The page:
Product/Engineering planning process

Our planning process defines how we create goals and track progress toward those goals as a department.

Philosophy

A good plan has the following properties:

  • The plan addresses the most important business needs (and is subject to change if the business needs change).
  • The plan is ambitious and feasible.
  • The plan provides a clear direction about what success looks like so the teams have space to figure out how to achieve success and so teams understand what is not a priority.

Arriving at a good plan is an iterative process that is neither exclusively top-down nor exclusively bottom-up because there is a cyclical information dependency. Company level strategy is informed by what is working and not working about our business (context our teams have), and team plans are informed by what our company level strategy is (a decision ultimately owned by the CEO). Fundmentally, everyone on our team has context and insights that are valuable inputs into the planning process.

In practice, both the top-down motion and bottoms-up motion happen concurrently, but we need to bootstrap the process to iteratively work through the information dependency. It is helpful to think about planning as having a W shape:

Planning shape

Source: The Secret to a Great Planning Process — Lessons from Airbnb and Eventbrite

Definitions

  • Our strategy is a concise description of how product and engineering contribute to the top-level company objectives. It sets a clear direction so we stay focused on what is important and have appropriate trade-off discussions if necessary. This is the WHY.
  • OKRs define how we measure success. This is the WHAT.
  • Roadmap items are the concrete high-level things that we are delivering to achieve success (as measured by OKRs). This is the HOW.

Annual planning process

The goal of our annual planning process is to create and maintain a 1 year top level strategy that teams can reference during each quarterly planning process.

We go through this full process in and a lightweight version of this every quarter to review and make necessary updates.

Week of quarterAction
Weeks 2 - 5Draft the annual vision document for the next year
  • VPs draft annual vision doc based on all known context.
  • VPs solicit feedback from exec team and product/eng teams.
  • VPs make updates to the vision based on feedback and solicit new rounds of feedback as necessary.
Week 6Finalize annual vision document
  • VPs get buy-in from key stakeholders.
  • Annual strategy added to handbook and communicated to team.

Quarterly planning process

This is the planning process we do each quarter.

WeekAction
Week 7 of current quarter
5 weeks until next quarter
Gather input from stakeholders on upcoming priorities
  • VPs gather input from exec team on important problems to solve next quarter
  • Directors gather input from teams on next quarter priorities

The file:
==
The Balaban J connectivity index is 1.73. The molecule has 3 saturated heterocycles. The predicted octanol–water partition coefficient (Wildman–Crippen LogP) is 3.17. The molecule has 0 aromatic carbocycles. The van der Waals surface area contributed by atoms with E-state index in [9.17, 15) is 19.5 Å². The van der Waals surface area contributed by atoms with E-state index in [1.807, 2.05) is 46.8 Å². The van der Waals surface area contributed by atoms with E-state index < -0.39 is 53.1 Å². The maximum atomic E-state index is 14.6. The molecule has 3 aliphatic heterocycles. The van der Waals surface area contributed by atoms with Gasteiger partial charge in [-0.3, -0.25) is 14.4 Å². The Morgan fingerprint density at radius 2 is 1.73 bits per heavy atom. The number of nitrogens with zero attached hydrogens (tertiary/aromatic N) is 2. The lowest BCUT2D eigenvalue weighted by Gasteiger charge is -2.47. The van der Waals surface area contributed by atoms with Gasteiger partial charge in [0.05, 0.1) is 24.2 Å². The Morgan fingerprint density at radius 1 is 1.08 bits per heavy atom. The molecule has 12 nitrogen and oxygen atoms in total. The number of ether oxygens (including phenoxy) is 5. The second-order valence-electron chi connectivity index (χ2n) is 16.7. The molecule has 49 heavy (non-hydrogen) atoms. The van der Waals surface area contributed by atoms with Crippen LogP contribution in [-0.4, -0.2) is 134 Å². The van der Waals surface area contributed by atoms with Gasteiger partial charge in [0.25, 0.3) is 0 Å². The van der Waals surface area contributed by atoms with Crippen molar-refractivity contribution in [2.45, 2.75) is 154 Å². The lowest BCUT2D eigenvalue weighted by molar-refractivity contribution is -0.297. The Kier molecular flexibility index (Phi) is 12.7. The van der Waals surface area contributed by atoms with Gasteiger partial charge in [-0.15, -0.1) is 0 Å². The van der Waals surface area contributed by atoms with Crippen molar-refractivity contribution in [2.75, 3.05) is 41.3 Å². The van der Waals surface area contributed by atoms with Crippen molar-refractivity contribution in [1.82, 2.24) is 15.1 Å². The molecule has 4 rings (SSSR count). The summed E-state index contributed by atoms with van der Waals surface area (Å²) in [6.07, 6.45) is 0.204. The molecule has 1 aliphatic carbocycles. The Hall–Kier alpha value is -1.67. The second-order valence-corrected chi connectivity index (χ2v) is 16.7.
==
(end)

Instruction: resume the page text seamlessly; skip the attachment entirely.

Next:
Week 8 of current quarter
4 weeks until next quarter
Draft department level OKRs
  • VPs & Directors create first draft of OKRs during VP team sync
  • VPs share with exec team and integrate feedback
  • Directors share with their orgs and integrate feedback
Week 9 of current quarter
3 weeks until next quarter
Revise department level OKRs
  • VPs & Directors discuss and revise OKRs during VP team sync
  • VPs share updates with exec team and integrate feedback
  • Directors share updates with their orgs and integrate feedback
Week 10 of current quarter
2 weeks until next quarter
Finalize OKRs
  • VPs & Directors align on final OKRs during VP team sync
  • VPs get exec team buy in to finalize and approve OKRs
  • OKRs added to the handbook & communicated on Slack
Week 12 of current quarter
1 week until next quarter
End of quarter retrospective
  • VPs & Directors retro previous quarter
  • VPs and CTO team retro previous quarter & finalize OKR scorecard
Week 1 of new quarterKick off new quarter
  • VPs share previous quarter OKR scorecard to Product/Eng Department
  • Communicate department OKRs for upcoming quarter at Company kick off

Sharing progress

There are a few ways we track plans and celebrate progress at Sourcegraph.

  • The GitHub project tracker is the source of truth for all key results in product and engineering.
  • OKR slides contain the top level product and engineering results that the VPs and Directors review and discuss on a weekly basis.
  • Monthly team updates communicate a high-level narrative/summary to the rest of the company about what each team in product/eng accomplished since the last monthly update and what is up next.
  • Monthly demo days are a great opportunity for engineers to highlight and share with a broad audience the specific things they shipped. It is really fun!

Status definitions

StatusDescription
🟢 On track90-100% confidence we will achieve the goal.
😬 At risk75-89% confidence we will achieve the goal.
⛔️ Off track<75% confidence we will achieve the goal.
🚀 DoneWe have achieved the goal!
☠️ CancelledWe are no longer pursuing this goal.

GitHub project tracker

The GitHub project tracker is the source of truth for key results in product and engineering.

There are a few tabs: